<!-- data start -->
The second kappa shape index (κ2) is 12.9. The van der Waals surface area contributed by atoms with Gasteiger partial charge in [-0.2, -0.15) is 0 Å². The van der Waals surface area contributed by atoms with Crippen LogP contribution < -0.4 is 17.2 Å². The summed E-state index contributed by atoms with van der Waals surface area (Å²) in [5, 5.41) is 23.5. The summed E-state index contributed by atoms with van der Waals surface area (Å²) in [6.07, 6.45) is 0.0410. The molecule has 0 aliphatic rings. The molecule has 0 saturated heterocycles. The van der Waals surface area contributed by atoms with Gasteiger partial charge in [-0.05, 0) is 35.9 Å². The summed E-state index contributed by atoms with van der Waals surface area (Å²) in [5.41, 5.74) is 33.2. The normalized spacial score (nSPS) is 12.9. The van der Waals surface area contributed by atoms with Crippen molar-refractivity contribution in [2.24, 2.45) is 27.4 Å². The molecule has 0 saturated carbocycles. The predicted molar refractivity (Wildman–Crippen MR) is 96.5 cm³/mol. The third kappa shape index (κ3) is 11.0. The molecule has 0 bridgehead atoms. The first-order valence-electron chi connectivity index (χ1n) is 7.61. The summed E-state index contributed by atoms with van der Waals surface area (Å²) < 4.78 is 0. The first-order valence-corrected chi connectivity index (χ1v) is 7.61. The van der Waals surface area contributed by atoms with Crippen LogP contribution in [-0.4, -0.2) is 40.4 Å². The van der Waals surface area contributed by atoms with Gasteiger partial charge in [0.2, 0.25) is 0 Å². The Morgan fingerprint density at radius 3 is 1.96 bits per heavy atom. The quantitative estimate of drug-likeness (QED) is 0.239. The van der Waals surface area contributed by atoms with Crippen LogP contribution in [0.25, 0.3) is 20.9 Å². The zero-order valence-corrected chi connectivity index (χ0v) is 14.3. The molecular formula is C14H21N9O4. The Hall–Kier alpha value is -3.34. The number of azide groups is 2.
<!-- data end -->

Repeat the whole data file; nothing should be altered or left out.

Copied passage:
The second kappa shape index (κ2) is 12.9. The van der Waals surface area contributed by atoms with Gasteiger partial charge in [-0.2, -0.15) is 0 Å². The van der Waals surface area contributed by atoms with Crippen LogP contribution < -0.4 is 17.2 Å². The summed E-state index contributed by atoms with van der Waals surface area (Å²) in [5, 5.41) is 23.5. The summed E-state index contributed by atoms with van der Waals surface area (Å²) in [6.07, 6.45) is 0.0410. The molecule has 0 aliphatic rings. The molecule has 0 saturated heterocycles. The van der Waals surface area contributed by atoms with Gasteiger partial charge in [-0.05, 0) is 35.9 Å². The summed E-state index contributed by atoms with van der Waals surface area (Å²) in [5.41, 5.74) is 33.2. The normalized spacial score (nSPS) is 12.9. The van der Waals surface area contributed by atoms with Crippen molar-refractivity contribution in [2.24, 2.45) is 27.4 Å². The molecule has 0 saturated carbocycles. The predicted molar refractivity (Wildman–Crippen MR) is 96.5 cm³/mol. The third kappa shape index (κ3) is 11.0. The molecule has 0 bridgehead atoms. The first-order valence-electron chi connectivity index (χ1n) is 7.61. The summed E-state index contributed by atoms with van der Waals surface area (Å²) < 4.78 is 0. The first-order valence-corrected chi connectivity index (χ1v) is 7.61. The van der Waals surface area contributed by atoms with Crippen LogP contribution in [-0.4, -0.2) is 40.4 Å². The van der Waals surface area contributed by atoms with Gasteiger partial charge in [0.2, 0.25) is 0 Å². The Morgan fingerprint density at radius 3 is 1.96 bits per heavy atom. The quantitative estimate of drug-likeness (QED) is 0.239. The van der Waals surface area contributed by atoms with Crippen LogP contribution in [0.25, 0.3) is 20.9 Å². The zero-order valence-corrected chi connectivity index (χ0v) is 14.3. The molecular formula is C14H21N9O4. The Hall–Kier alpha value is -3.34. The number of azide groups is 2.